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  • Writer's pictureJoseph Williams

How to write a stand-out cover letter

To write a cover letter or to not write a cover letter? That is the question.

You've probably heard about the horror stories of cover letters and how most aren't read. Whilst we can neither confirm nor deny this when employers consider cover letters, they can be the silver bullet to getting you noticed and in the door. So they should always be taken seriously.

But what is a cover letter?

A cover letter is an introductory note you send to recruiters and employers. Job seekers regularly ask us whether they should write a cover letter and what to include if they do. So below you can see some of our recommendations that we believe will help you stand out.

When to write a cover letter?

If you are excited about the role, I believe there's only one situation where you shouldn't write a cover letter.

When applying for a job, sometimes companies ask for additional answers alongside a CV (e.g. "What excites you about our company?"). In this case, I don't believe you need to write a cover letter. They've helped give you a clear opportunity to stand out and told you explicitly what they want - there's no need to go above and beyond what they've asked.

In all other cases, you should consider writing a cover letter. I say this because we advocate for making fewer, better applications. I know it's hard to spend more time on an individual application, especially when job searching feels like a numbers game. But our data has shown time and time again that writing a quality application is a better strategy for securing a great role. If others are sending their CV and nothing else, and you're writing a well-crafted cover letter, you are more likely to stand out!

What do I write in a cover letter?

To structure the cover letter, imagine you're being asked these two questions and use one paragraph to answer each. Your cover letter should be brief (1 page).

1 - What excites you about company X?

The best way to stand out is to demonstrate you have put time and thought into understanding the company. There are simple things you can do that will instantly elevate you above candidates who haven't put additional effort in:

  • Refer to an article/blog that talks about the company

  • Talk about how you've tried the product and what you like

  • Write why you like the mission or show an understanding of the problem being solved

Once you've written this paragraph, ask yourself, "If I replaced company X with another company, for example, a competitor, would the cover letter still make sense?". If the answer is yes, you probably need to add more insight and detail specific to the company you're applying to. The aim is to avoid seeming generic.

I often see cover letters with sentences like "I want to join Clu as you are changing recruiting", and this isn't enough insight to help you stand out. Sometimes it can work against you, as you've tried to write a cover letter but haven't taken the time to write in-depth!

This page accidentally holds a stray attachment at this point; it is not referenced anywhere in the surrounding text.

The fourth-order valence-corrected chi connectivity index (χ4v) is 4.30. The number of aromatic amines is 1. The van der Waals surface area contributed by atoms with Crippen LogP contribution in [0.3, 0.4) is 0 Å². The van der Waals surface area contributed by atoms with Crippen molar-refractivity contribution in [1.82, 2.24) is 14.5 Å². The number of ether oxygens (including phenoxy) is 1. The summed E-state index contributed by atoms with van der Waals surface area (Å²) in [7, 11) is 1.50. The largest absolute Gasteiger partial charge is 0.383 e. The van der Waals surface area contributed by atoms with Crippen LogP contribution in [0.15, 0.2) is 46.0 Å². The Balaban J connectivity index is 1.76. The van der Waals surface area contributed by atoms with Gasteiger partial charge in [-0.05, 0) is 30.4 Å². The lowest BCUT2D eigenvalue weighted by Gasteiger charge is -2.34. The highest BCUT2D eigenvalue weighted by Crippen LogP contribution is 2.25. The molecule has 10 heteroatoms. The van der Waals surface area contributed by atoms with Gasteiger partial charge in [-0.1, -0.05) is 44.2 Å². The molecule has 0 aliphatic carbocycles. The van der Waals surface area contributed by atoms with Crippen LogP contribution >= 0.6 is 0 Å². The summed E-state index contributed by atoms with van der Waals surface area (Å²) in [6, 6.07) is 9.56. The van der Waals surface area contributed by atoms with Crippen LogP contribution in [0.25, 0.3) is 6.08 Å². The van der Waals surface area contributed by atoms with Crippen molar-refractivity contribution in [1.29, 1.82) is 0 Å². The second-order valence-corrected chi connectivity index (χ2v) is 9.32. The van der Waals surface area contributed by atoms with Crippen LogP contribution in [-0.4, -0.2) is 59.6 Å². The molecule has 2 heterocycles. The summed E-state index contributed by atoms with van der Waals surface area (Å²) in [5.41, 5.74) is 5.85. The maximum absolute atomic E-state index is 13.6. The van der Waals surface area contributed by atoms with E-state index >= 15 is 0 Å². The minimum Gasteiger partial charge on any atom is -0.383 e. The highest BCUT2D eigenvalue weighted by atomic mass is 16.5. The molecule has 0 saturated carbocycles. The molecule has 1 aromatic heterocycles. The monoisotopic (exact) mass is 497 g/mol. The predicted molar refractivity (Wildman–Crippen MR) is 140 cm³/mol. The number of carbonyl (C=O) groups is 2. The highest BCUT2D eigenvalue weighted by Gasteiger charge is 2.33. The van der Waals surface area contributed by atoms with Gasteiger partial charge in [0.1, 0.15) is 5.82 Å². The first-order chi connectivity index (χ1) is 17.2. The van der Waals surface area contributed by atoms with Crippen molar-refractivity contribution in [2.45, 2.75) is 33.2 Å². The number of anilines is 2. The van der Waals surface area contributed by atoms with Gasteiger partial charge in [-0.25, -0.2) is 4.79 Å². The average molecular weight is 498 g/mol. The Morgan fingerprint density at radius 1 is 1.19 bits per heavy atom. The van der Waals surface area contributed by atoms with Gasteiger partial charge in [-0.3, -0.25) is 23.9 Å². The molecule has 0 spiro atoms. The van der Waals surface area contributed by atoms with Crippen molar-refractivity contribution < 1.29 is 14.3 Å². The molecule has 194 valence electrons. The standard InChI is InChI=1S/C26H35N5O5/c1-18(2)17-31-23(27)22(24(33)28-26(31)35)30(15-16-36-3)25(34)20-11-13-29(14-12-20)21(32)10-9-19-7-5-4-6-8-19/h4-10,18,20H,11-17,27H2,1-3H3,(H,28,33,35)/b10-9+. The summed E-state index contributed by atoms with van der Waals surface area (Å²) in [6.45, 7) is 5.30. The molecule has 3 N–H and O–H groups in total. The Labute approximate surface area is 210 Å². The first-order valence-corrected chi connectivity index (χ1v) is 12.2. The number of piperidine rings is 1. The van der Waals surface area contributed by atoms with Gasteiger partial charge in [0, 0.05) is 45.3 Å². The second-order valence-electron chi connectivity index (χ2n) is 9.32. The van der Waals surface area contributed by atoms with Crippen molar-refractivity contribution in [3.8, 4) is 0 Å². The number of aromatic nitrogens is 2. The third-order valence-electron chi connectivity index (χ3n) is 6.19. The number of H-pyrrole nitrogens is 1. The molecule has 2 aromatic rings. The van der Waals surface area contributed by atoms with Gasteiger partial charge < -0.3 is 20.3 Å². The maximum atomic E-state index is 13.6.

2 - Why do you want this role?

Your CV tells the hiring manager about your previous experience, but it doesn't say anything about your motivations. A cover letter is an excellent opportunity to tell more of your story.

Here are some example questions that you may want to answer in this paragraph:

  1. What is it about this role that you like? (Look carefully at the job description and the areas that excite you)

  2. If you're applying for a more senior role, why is now the right time?

  3. If you're moving from a corporate to a startup, why are you confident that a fast-growth environment is right for you? (I've written an article about the qualities startups look for when hiring)

  4. If you're making a career shift (e.g. strategy to marketing), what is your reasoning? What have you done to make yourself confident this is the right move for you?

  5. What do you want to achieve in your next role?

  6. Where do you want to be in 3-5 years, and how will this role help you?

  7. What's essential in your next role?

You don't need to tell your whole story (e.g. why you decided to start your career as a software engineer). Ideally, you'll find a few exciting areas where the hiring manager will think, "yes, that's exactly what we need!" This will elevate you above other candidates.

Don't make your cover letter an extension of your CV

When reading cover letters, I make this comment about 50% of the time.

Many candidates use a cover letter to write their CV in more detail. Either by writing more achievements, including deeper detail about projects, or repeating selling points from the CV.

From what we see, a hiring manager will use the CV to judge your experience and suitability. They're looking to the cover letter to find something else to excite them. My advice (explaining your excitement about the company, your journey and what makes you unique and why you want the role) will help you stand out more.

If you find yourself using a cover letter to write more detail, I recommend going back to your CV and making edits to include those details concisely.


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